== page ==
Air Quality in China: The Myth, The Legend (The Actual Facts)

Gretchen Trupp
June 26, 2015
masks on a high AQI day

Before I even came to Beijing, I was overwhelmed by the amount of negative press about the air quality. Both people from China and the US told me it was imperative that I have a very strong mask and be prepared for the worst, lest I return with lung problems. When I got here though, for the first week and a half the air and sky were both clear and wonderful. So far, there have only been 2 days out of the past 3 weeks where I have needed to wear a mask. Granted, I'm here on a summer program, where the weather is generally nicer as a whole, but so far Beijing's air quality isn't holding up to its monstorous reputation. 

Below are two pictures of the Beijing sky a few days apart, one on a low AQI day and one on a high AQI day. Even though these are less than a week apart, there is a stark contrast in the quality of the air. In the summer, it's more common to have lower AQI days, since there's more precipitation and people aren't burning as much energy for heat. In the winter, the AQI tends to reach more dangerous levels. 

In order to make sure I stay safe while being around a lot of pollution, something I had to get familiar with is a handy app called Airpocalypse, which measures the AQI(Air Quality Index) of major cities in China. Anything below 200 is fine for human lungs, but above that is when it starts to get hazardous to one's health-- this is where a good face mask comes in handy. N95 or N100 masks are considered really reliable, and IES has masks on-site for the students, or you can bring your own(like me and some other students did). Before coming here, I never really took into account the AQI for where I lived, despite being only a few hours away from LA, one of America's most polluted cities whose AQI is on the rise. While I am making sure to stay safe and healthy, it's important to take into account that the rumors about air quality (at least in the summer) do not hold as much weight as some people would have you believe.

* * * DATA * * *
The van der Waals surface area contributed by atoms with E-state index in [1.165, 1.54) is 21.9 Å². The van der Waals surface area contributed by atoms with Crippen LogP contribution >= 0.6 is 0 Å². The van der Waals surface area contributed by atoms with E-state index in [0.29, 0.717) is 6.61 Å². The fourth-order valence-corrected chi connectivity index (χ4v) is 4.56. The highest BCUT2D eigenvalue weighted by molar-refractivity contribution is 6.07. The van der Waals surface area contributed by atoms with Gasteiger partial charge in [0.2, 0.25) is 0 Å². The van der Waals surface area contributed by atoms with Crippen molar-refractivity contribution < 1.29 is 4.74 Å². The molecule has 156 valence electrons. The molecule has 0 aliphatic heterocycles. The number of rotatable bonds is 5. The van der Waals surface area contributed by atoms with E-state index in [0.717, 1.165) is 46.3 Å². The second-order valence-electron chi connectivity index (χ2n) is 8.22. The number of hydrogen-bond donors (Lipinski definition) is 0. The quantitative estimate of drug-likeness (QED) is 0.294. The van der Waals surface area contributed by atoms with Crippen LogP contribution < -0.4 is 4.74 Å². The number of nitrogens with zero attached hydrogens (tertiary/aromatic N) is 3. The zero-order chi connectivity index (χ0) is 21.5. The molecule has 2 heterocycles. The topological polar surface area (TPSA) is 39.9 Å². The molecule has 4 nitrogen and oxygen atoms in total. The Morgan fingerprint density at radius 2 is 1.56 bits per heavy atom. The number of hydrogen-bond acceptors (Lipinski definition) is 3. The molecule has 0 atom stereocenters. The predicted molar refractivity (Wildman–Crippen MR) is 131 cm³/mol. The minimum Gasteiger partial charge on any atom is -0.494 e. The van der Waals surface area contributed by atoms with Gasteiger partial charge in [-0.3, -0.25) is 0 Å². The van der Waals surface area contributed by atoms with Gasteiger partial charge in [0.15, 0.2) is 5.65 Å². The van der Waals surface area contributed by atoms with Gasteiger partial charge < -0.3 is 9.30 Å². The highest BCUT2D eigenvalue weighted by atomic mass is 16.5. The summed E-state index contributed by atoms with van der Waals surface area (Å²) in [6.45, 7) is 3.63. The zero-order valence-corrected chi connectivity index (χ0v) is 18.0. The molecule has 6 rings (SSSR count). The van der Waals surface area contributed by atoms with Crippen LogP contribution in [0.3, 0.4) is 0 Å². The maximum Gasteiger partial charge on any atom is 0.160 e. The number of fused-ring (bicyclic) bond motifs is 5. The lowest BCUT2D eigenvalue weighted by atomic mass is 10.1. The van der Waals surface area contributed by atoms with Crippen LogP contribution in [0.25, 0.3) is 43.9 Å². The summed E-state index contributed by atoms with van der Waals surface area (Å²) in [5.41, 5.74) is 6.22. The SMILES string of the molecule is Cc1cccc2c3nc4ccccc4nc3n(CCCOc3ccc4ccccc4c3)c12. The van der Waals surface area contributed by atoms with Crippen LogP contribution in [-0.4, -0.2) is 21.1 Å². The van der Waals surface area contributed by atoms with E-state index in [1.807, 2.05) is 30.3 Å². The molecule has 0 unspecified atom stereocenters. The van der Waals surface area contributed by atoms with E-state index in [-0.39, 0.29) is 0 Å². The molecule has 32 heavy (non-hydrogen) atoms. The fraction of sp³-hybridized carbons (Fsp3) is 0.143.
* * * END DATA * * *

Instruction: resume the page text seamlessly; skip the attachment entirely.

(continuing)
Gretchen Trupp

<p>Hi, I&#39;m Gretchen, and I&#39;m currently a prospective Languages and Linguistics Major at Swarthmore College, PA. I was born in Rota Spain, and have grown up in various places around the states (notably Hawai&#39;i), and am very excited to be participating in the Beijing Summer Language Intensive program! I&#39;m really into all different types of art, and exploring that interest through all sorts of avenues (this blog will be one of them). On this trip I hope to gain not only language skills, but innumerable friends and experiences that last a lifetime. Join the adventures of an unapologetically queer, short (but not tiny) college student navigating one of the biggest cities in the world!</p>

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